PEOPLE, ETC., res, v. CESAR FLORES, ap — (IND. NO. 1555/07)Steven Banks, New York, N.Y. (Amy Donner of counsel), for appellant.

Richard A. Brown, District Attorney, Kew Gardens, N.Y. (John M. Castellano, Johnnette Traill, and Kristina Sapaskis of counsel), for respondent.

Appeal by the defendant from a judgment of the Supreme Court, Queens County (Hollie, J.), rendered November 24, 2008, convicting him of assault in the first degree, gang assault in the first degree, assault in the second degree, and criminal possession of a weapon in the fourth degree, upon a jury verdict, and imposing sentence. The appeal brings up for review the denial, after a hearing (Latella, J.), of that branch of the defendant's omnibus motion which was to suppress identification testimony.

ORDERED that the judgment is modified, on the law, by vacating the conviction of assault in the second degree, vacating the sentence imposed thereon, and dismissing that count of the indictment; as so modified, the judgment is affirmed.

Contrary to the defendant's contention, the photographic identification procedure employed here was not unduly suggestive. "There is no requirement that the defendant be surrounded by individuals nearly identical to him in appearance during identification procedures" (People v. Price, 256 AD2d 596, 597; see People v. Ragunauth, 24 AD3d 472, 472). Here, the photographic array contained photographs of individuals whose appearance was such that there was little likelihood the defendant would be singled out for identification based on particular characteristics (see People v. Green, 87 AD3d 551, 551; People v. Avent, 29 AD3d 601, 601; People v. Ragunauth, 24 AD3d at 472-473). The other participants in the photo array were near the defendant in age and were similar to the defendant in skin tone, hair color, and build, and each had a small tattoo on the right side of his neck that was only partially visible in the photographs. While each of the participants had slightly different hair styles and tattoos, nothing about the defendant's appearance was "likely to draw the viewer's attention to his... photograph so as to indicate that the police regard[ed] the defendant as the perpetrator" (People v. Matthews, 57 AD3d 1008, 1008).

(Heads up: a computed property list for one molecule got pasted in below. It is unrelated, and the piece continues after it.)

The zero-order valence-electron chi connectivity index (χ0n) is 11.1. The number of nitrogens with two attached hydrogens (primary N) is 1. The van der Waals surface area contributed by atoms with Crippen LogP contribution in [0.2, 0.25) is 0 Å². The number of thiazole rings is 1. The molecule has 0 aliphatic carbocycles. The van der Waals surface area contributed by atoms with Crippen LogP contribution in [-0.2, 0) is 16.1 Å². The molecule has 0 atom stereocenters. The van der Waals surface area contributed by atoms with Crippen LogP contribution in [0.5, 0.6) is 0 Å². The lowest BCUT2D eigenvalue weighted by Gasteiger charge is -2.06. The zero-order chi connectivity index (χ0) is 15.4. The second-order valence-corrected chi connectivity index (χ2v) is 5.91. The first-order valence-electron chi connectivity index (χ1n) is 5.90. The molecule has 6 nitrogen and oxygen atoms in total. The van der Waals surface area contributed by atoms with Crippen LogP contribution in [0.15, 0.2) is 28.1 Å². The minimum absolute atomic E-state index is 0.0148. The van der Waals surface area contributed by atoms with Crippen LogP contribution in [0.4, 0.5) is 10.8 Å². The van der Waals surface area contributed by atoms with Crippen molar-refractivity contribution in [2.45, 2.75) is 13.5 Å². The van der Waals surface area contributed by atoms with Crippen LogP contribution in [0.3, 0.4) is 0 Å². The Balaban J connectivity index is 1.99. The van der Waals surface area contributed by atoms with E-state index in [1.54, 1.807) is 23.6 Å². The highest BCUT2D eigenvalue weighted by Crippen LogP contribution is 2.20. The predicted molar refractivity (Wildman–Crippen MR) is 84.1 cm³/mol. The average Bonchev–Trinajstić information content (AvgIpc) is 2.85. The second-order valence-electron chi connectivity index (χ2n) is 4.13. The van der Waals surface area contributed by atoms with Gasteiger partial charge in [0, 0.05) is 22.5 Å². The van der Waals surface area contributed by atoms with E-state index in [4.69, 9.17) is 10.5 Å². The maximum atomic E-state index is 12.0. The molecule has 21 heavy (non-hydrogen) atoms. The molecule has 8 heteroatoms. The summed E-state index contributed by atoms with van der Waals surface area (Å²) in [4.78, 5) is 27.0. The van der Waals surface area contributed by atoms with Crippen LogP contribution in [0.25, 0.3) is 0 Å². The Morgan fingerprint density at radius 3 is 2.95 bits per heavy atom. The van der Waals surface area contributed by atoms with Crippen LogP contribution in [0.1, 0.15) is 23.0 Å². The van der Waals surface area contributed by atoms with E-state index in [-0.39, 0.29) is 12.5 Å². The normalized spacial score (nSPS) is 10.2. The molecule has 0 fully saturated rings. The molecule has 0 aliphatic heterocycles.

The defendant's contention that the Supreme Court committed reversible error by denying his challenge for cause to one of the prospective jurors also is without merit (see generally CPL 270.20[1][b]; People v. Williams, 63 NY2d 882). "'The determination as to whether a prospective juror can provide reasonable jury service in a given case is left largely to the discretion of the trial court, which can question and observe the prospective juror during voir dire'" (People v. Taylor, 76 AD3d 717, 718, quoting People v. Davis, 221 AD2d 653, 654 [internal quotation marks omitted]). Viewing the prospective juror's voir dire as a whole (see People v. Blyden, 55 NY2d 73, 78), her responses demonstrated that she did not possess a state of mind that would have precluded her from rendering an impartial verdict based on the evidence adduced at trial (see CPL 270.20[1][b]).

However, as the People correctly concede, the defendant's conviction of assault in the second degree, and the sentence imposed thereon, must be vacated, and that count of the indictment dismissed, because that count is a lesser-included offense of the defendant's conviction of assault in the first degree (see People v. Martir, 262 AD2d 333, 334; People v. Seaman, 238 AD2d 449, 450).